January has a purpose, thanks to Broadchurch
- Credit: PA
Broadchurch, ITV, 9pm, Monday:
I hereby claim my reward: I guessed the Broadchurch twist before it unravelled on screen.
The return of ITV's Broadchurch had been cloaked in the kind of secrecy generally reserved for covert spy missions or trips to the sales that your other half hasn't sanctioned credit-card-wise. Writer Chris Chibnall had refused to give press previews, the cast had only been given small chunks of the script at a time, members of the public had been banned from taking pictures of filming, several endings have been filmed to protect the final outcome.
The only clue we'd been given was the teaser line used in trailers since late last year: 'The end is where it begins'. And indeed it did – although it's fair to say that devastated detective Ellie Miller (the brilliant Olivia Colman) wasn't expecting her husband to plead not guilty and force her friends Mark and Beth to go to Crown Court to relive their son's murder. No one saw that coming (apart from me, ahem).
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So while the last series was a 'whodunnit', this new series, as we swiftly discovered, is going to be a 'didtheydoit?' – referring to Detective Inspector Alec Hardy's last two cases, both of which involved child murders and both of which now involve main suspects who claim they're innocent.
In addition to the big twist – that Joe Miller (Matthew Gravelle, who was deliberately left off the published cast list so we didn't have an inkling that he'd be back at the heart of the drama) would plead not guilty to the murder of 11-year-old Danny Latimer – we discovered what brought Hardy (David Tennant) to the West Country.
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Those of us who paid a great deal of attention to the first series, which I did, will remember that Hardy mentioned the disaster of the Sandbrook investigation where a crucial piece of evidence, a pendant necklace, went missing, causing the case to collapse, a killer to walk free and a detective to slink away, tail between legs.
That pendant was seen in a flashback at the beginning of this first, commanding episode, a flashback that also involved someone drowning – please make a note of this in your Broadchurch Series Two folder and be prepared to refer back to it at any given point.
We learnt on Monday night that the Sandbrook case involved the murder of two young cousins and, after referring to our last-Broadchurch-series-dossier, remembered that Hardy had taken the rap for losing the evidence to protect his wife and Detective Sergeant on the case who left said evidence in her car when she met the man she was having an affair with in a hotel.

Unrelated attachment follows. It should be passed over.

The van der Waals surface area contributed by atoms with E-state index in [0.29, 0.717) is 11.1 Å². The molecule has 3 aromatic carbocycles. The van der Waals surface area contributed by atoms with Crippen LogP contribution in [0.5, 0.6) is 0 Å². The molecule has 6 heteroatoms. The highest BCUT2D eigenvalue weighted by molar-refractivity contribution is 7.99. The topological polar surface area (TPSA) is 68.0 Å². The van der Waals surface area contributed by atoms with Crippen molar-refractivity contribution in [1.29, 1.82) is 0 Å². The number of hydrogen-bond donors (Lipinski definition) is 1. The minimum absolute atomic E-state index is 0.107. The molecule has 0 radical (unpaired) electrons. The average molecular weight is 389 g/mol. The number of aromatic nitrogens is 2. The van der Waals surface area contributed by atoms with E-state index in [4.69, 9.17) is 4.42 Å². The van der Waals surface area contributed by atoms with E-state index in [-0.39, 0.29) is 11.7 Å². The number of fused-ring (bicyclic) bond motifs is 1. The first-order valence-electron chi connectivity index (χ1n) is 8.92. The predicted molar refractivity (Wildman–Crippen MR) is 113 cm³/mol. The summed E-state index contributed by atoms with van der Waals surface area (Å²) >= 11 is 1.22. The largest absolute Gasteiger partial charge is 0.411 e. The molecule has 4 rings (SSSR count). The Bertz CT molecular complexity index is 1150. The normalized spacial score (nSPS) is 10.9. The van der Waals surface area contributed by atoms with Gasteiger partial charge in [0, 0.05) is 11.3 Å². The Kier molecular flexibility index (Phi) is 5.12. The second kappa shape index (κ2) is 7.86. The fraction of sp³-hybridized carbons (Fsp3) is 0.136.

When it was nicked, Hardy didn't want the evidence theft linked to his wife's adultery by the press and claimed it was his mistake to protect his daughter. He then moved to Broadchurch post-haste after offering renegade witness protection support to the former wife of the Sandbrook chief suspect, Claire Ripley (Eve Myles) who may, or may not, be stalking both Claire and Hardy. Are you keeping up at the back?
If it all seems very confusing, it's because it is.
What isn't confusing is the very visceral reactions that Danny Latimer's family had to the news that the closure that had allowed them to try and move on with their lives had been ripped away from them and that their worst nightmare was about to be pored over in court and the newspapers.
And as Joe told the odd local vicar (the third Doctor Who refugee in one episode, Arthur 'Rory' Darvill): 'Nobody's innocent. Everyone's hiding things,' we now know that everyone will come under the spotlight again, presumably a bigger one this time that actually finds out proper answers.
What else? There are two female barristers and ex-colleagues fighting it out in court, Oscar-nominated Marianne-Jean Baptiste and Cesar-winning Charlotte Rampling (Cesar as in French Oscar, not dog food), the latter of whom hasn't exactly proven her fighting credentials having sworn she wouldn't return to the bar to help the Latimers only to do an about-turn within a matter of minutes, as if this is really how the Crown Prosecution Service appoints lawyers.
Also: do you need the best barrister in Christendom, especially one who dresses from head-to-toe in shades of Draylon beige to prosecute a case where the accused (a) had the victim's mobile phone for no good reason and (b) confessed? I could probably give it a go, to be honest. I've watched 12 Angry Men.
Oh, and Hardy's due a medical procedure and still can't drive, young reporter Olly is still really annoying, Beth Latimer (Jodie Whittaker) is in the family way, Mark Latimer (Andrew Buchan) is spending 'quality time' in a caravan with a youngster playing Fifa, bluebells feature heavily and this is really good, quality drama. Hooray! January has a purpose at last!